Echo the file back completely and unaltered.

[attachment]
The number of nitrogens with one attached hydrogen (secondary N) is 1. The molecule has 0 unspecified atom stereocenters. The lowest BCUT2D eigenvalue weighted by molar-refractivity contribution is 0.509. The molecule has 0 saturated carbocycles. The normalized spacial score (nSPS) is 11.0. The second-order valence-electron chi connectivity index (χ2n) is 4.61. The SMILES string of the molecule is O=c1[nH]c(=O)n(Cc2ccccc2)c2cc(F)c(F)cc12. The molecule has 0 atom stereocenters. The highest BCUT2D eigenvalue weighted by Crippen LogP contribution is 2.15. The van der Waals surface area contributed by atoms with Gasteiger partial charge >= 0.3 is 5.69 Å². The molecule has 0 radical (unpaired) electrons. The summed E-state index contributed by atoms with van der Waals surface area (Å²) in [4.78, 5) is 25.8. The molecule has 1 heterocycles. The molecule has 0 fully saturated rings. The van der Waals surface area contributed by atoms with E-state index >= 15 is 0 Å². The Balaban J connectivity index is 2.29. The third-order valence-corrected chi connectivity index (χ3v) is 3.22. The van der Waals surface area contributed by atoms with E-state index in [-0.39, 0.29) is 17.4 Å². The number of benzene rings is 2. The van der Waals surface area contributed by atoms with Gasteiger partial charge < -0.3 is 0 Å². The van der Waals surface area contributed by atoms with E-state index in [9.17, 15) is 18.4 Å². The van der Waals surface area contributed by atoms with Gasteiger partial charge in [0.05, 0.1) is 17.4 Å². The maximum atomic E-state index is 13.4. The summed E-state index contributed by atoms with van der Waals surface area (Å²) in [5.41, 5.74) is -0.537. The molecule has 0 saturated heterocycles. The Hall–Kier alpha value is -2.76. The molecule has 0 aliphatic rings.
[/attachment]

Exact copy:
The number of nitrogens with one attached hydrogen (secondary N) is 1. The molecule has 0 unspecified atom stereocenters. The lowest BCUT2D eigenvalue weighted by molar-refractivity contribution is 0.509. The molecule has 0 saturated carbocycles. The normalized spacial score (nSPS) is 11.0. The second-order valence-electron chi connectivity index (χ2n) is 4.61. The SMILES string of the molecule is O=c1[nH]c(=O)n(Cc2ccccc2)c2cc(F)c(F)cc12. The molecule has 0 atom stereocenters. The highest BCUT2D eigenvalue weighted by Crippen LogP contribution is 2.15. The van der Waals surface area contributed by atoms with Gasteiger partial charge >= 0.3 is 5.69 Å². The molecule has 0 radical (unpaired) electrons. The summed E-state index contributed by atoms with van der Waals surface area (Å²) in [4.78, 5) is 25.8. The molecule has 1 heterocycles. The molecule has 0 fully saturated rings. The van der Waals surface area contributed by atoms with E-state index >= 15 is 0 Å². The Balaban J connectivity index is 2.29. The third-order valence-corrected chi connectivity index (χ3v) is 3.22. The van der Waals surface area contributed by atoms with E-state index in [-0.39, 0.29) is 17.4 Å². The number of benzene rings is 2. The van der Waals surface area contributed by atoms with Gasteiger partial charge < -0.3 is 0 Å². The van der Waals surface area contributed by atoms with E-state index in [9.17, 15) is 18.4 Å². The van der Waals surface area contributed by atoms with Gasteiger partial charge in [0.05, 0.1) is 17.4 Å². The maximum atomic E-state index is 13.4. The summed E-state index contributed by atoms with van der Waals surface area (Å²) in [5.41, 5.74) is -0.537. The molecule has 0 saturated heterocycles. The Hall–Kier alpha value is -2.76. The molecule has 0 aliphatic rings.